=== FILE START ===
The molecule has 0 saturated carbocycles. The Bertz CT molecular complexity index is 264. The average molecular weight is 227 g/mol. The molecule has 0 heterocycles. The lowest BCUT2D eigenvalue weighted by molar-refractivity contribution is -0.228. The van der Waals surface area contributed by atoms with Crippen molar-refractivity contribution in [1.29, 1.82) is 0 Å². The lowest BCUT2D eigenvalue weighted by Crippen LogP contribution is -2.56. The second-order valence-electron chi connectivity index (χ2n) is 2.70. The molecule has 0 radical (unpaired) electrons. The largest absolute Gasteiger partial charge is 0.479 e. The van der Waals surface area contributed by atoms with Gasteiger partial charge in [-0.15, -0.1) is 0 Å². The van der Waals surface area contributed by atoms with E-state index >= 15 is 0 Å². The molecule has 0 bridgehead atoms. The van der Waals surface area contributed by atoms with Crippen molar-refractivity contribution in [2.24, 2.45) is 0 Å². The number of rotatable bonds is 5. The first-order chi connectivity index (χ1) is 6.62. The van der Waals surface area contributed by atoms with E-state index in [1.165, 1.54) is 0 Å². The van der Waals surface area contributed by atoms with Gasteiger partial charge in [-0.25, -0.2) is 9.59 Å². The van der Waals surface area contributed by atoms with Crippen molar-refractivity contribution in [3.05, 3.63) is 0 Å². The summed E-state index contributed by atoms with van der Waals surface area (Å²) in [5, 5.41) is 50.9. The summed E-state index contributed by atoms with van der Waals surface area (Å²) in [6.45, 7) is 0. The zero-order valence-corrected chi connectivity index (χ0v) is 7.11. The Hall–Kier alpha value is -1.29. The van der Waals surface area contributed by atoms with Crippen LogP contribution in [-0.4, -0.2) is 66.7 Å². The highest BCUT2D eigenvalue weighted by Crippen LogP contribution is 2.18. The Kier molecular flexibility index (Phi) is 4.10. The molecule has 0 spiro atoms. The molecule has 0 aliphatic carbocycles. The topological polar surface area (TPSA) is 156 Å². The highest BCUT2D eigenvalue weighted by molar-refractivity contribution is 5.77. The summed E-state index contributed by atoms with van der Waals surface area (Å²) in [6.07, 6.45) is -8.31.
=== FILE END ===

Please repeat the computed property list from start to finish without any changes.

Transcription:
The molecule has 0 saturated carbocycles. The Bertz CT molecular complexity index is 264. The average molecular weight is 227 g/mol. The molecule has 0 heterocycles. The lowest BCUT2D eigenvalue weighted by molar-refractivity contribution is -0.228. The van der Waals surface area contributed by atoms with Crippen molar-refractivity contribution in [1.29, 1.82) is 0 Å². The lowest BCUT2D eigenvalue weighted by Crippen LogP contribution is -2.56. The second-order valence-electron chi connectivity index (χ2n) is 2.70. The molecule has 0 radical (unpaired) electrons. The largest absolute Gasteiger partial charge is 0.479 e. The van der Waals surface area contributed by atoms with Gasteiger partial charge in [-0.15, -0.1) is 0 Å². The van der Waals surface area contributed by atoms with E-state index >= 15 is 0 Å². The molecule has 0 bridgehead atoms. The van der Waals surface area contributed by atoms with Crippen molar-refractivity contribution in [2.24, 2.45) is 0 Å². The number of rotatable bonds is 5. The first-order chi connectivity index (χ1) is 6.62. The van der Waals surface area contributed by atoms with E-state index in [1.165, 1.54) is 0 Å². The van der Waals surface area contributed by atoms with Gasteiger partial charge in [-0.25, -0.2) is 9.59 Å². The van der Waals surface area contributed by atoms with Crippen molar-refractivity contribution in [3.05, 3.63) is 0 Å². The summed E-state index contributed by atoms with van der Waals surface area (Å²) in [5, 5.41) is 50.9. The summed E-state index contributed by atoms with van der Waals surface area (Å²) in [6.45, 7) is 0. The zero-order valence-corrected chi connectivity index (χ0v) is 7.11. The Hall–Kier alpha value is -1.29. The van der Waals surface area contributed by atoms with Crippen LogP contribution in [-0.4, -0.2) is 66.7 Å². The highest BCUT2D eigenvalue weighted by Crippen LogP contribution is 2.18. The Kier molecular flexibility index (Phi) is 4.10. The molecule has 0 spiro atoms. The molecule has 0 aliphatic carbocycles. The topological polar surface area (TPSA) is 156 Å². The highest BCUT2D eigenvalue weighted by molar-refractivity contribution is 5.77. The summed E-state index contributed by atoms with van der Waals surface area (Å²) in [6.07, 6.45) is -8.31.